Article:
The latter half of the book (chs. 5–8) consists of commentary on various issues in the church fathers’ views of creation, such as creation from nothing, or the creation days. Although it is not always clear how to correlate each chapter’s contribution to the larger argument of the book (perhaps, for instance, some kind of summary at the start or conclusion of the chapters would have helped), readers will doubtless expand their understanding of the fathers on the issues they address.
Allert’s book is especially informative about Basil’s Hexaemeron, which is a key text for grasping the fathers’ understanding of Genesis 1. Allert maintains that Basil was not opposed to allegory as such, but a particular kind of allegory; and that his opponent was not Origen but more excessive allegorists like the Manichaeans, who disregarded Scripture’s spiritual interests (e.g., p. 197). He establishes this claim by exploring the context of Basil’s appeal to the “common meaning,” as well as Basil’s own employment of allegorical interpretation in both the Hexaemeron and in other writings. Allert draws attention to how Basil’s concern was the intended purpose of Scripture, not the “literalistic” meaning in the modern sense: “the exhortation by Basil to let Scripture ‘be understood as it has been written’ is not a call to attend a literalistic attachment to the text but rather a call to attend to the purpose of Scripture wherein God ‘has ordained that all things be written for the edification and guidance of our souls’” (p. 198). Appeals to Basil by modern day creationist groups should display sensitivity to the danger of equivocation on the meaning of the word “literal” with reference to Genesis 1.
A strength of Early Christian Readings of Genesis One is the detail and sensitivity of its engagement with patristic sources. Readers will greatly enhance their knowledge of the fathers, especially Augustine and Basil. There are a few eccentricities of footnoting such as not locating an article (p. 56) or citing Wikipedia (p. 62); but these are minor points within an overall solid work of scholarship.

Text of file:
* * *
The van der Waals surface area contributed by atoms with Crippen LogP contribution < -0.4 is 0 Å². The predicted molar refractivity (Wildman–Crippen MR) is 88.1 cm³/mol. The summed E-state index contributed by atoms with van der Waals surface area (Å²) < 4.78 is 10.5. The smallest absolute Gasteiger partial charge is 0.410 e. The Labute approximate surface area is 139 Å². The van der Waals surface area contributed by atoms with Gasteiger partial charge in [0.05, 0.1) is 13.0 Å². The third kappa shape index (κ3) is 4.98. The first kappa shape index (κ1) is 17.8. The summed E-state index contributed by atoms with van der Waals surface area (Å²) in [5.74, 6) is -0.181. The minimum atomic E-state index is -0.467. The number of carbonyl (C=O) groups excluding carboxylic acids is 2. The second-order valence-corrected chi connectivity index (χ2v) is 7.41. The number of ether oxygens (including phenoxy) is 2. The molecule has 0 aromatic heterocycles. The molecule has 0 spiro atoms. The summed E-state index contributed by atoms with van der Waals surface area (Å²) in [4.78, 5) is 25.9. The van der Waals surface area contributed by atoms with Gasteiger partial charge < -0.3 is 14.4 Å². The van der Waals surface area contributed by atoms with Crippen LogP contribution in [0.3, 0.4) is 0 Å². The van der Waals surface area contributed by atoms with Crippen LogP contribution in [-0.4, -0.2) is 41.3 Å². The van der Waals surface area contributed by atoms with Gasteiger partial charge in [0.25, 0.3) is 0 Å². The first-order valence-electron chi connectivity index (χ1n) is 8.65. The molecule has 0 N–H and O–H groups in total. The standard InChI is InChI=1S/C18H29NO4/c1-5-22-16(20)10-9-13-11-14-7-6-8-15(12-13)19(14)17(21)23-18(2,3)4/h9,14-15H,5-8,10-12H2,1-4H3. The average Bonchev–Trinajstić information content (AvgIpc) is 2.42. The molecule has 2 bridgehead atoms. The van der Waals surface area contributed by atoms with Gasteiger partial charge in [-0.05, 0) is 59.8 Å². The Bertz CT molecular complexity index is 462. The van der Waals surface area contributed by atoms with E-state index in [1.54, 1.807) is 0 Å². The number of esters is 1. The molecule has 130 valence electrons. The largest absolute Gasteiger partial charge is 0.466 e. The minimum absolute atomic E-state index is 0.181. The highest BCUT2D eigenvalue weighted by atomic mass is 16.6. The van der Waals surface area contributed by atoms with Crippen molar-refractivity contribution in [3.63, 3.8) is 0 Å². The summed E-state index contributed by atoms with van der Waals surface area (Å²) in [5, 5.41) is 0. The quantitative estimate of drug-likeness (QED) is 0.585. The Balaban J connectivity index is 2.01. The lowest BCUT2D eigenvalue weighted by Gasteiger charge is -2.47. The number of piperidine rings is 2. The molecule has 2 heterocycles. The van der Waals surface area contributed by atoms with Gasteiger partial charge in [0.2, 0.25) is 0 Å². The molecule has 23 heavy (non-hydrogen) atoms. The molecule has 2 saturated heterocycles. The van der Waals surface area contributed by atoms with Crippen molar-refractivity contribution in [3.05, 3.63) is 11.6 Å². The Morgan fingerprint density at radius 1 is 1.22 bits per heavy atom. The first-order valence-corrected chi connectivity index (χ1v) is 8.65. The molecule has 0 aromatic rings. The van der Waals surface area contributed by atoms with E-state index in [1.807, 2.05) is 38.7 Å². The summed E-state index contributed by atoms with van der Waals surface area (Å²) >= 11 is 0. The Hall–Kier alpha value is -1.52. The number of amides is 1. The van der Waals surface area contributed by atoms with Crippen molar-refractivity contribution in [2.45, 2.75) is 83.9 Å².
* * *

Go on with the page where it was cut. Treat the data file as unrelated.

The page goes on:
On the whole, Early Christian Readings of Genesis One is a welcome and needed call for more careful, rigorous use of the church fathers’ views on creation. It is not intended so much as a work of fresh discovery or breakthrough—Allert draws from the work of other patristic scholars such as Paul Blowers (e.g., p. 94), Charles Hill (e.g., p. 88), Frances Young (e.g., pp. 127–37), and John McGuckin (e.g., pp. 194–98). The value of Allert’s work is that he brings such scholarship into explicit and forceful opposition to contemporary young-earth creationist advocates. In this role, Early Christian Readings of Genesis One helpfully draws attention to the complexity of patristic exegesis of Genesis, and calls us out into deeper waters than most of us have yet waded.
Gavin Ortlund is an associate pastor at Sierra Madre Congregational Church and a PhD candidate in historical theology at Fuller Theological Seminary.
Other Articles in this Issue